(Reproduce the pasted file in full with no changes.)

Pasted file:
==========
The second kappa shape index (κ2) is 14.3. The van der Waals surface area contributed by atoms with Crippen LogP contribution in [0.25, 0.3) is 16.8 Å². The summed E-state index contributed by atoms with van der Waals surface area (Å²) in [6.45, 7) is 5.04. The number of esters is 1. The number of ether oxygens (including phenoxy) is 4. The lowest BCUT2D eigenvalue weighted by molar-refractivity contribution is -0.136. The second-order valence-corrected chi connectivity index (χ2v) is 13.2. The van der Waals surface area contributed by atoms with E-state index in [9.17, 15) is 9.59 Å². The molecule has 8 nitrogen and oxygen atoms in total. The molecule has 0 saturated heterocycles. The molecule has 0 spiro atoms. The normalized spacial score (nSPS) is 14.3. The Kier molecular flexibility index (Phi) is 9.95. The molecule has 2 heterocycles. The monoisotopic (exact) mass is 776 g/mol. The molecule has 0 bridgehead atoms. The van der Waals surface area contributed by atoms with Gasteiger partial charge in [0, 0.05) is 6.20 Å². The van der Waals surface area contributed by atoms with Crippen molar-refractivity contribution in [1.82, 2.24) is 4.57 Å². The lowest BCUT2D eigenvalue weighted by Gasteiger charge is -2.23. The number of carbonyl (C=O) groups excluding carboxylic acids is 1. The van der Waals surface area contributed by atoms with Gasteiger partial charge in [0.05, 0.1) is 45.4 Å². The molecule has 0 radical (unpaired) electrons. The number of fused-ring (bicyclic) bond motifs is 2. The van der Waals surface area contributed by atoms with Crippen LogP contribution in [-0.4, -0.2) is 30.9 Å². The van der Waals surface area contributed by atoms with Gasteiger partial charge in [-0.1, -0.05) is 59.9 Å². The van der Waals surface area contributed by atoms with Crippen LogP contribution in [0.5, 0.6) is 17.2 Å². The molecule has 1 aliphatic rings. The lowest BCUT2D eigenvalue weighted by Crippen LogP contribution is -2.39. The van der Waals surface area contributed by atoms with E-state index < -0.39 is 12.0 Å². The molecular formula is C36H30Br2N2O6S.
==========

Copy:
The second kappa shape index (κ2) is 14.3. The van der Waals surface area contributed by atoms with Crippen LogP contribution in [0.25, 0.3) is 16.8 Å². The summed E-state index contributed by atoms with van der Waals surface area (Å²) in [6.45, 7) is 5.04. The number of esters is 1. The number of ether oxygens (including phenoxy) is 4. The lowest BCUT2D eigenvalue weighted by molar-refractivity contribution is -0.136. The second-order valence-corrected chi connectivity index (χ2v) is 13.2. The van der Waals surface area contributed by atoms with E-state index in [9.17, 15) is 9.59 Å². The molecule has 8 nitrogen and oxygen atoms in total. The molecule has 0 saturated heterocycles. The molecule has 0 spiro atoms. The normalized spacial score (nSPS) is 14.3. The Kier molecular flexibility index (Phi) is 9.95. The molecule has 2 heterocycles. The monoisotopic (exact) mass is 776 g/mol. The molecule has 0 bridgehead atoms. The van der Waals surface area contributed by atoms with Gasteiger partial charge in [0, 0.05) is 6.20 Å². The van der Waals surface area contributed by atoms with Crippen molar-refractivity contribution in [1.82, 2.24) is 4.57 Å². The lowest BCUT2D eigenvalue weighted by Gasteiger charge is -2.23. The number of carbonyl (C=O) groups excluding carboxylic acids is 1. The van der Waals surface area contributed by atoms with Gasteiger partial charge in [0.05, 0.1) is 45.4 Å². The molecule has 0 radical (unpaired) electrons. The number of fused-ring (bicyclic) bond motifs is 2. The van der Waals surface area contributed by atoms with Crippen LogP contribution in [-0.4, -0.2) is 30.9 Å². The van der Waals surface area contributed by atoms with Gasteiger partial charge in [-0.1, -0.05) is 59.9 Å². The van der Waals surface area contributed by atoms with Crippen LogP contribution in [0.5, 0.6) is 17.2 Å². The molecule has 1 aliphatic rings. The lowest BCUT2D eigenvalue weighted by Crippen LogP contribution is -2.39. The van der Waals surface area contributed by atoms with E-state index < -0.39 is 12.0 Å². The molecular formula is C36H30Br2N2O6S.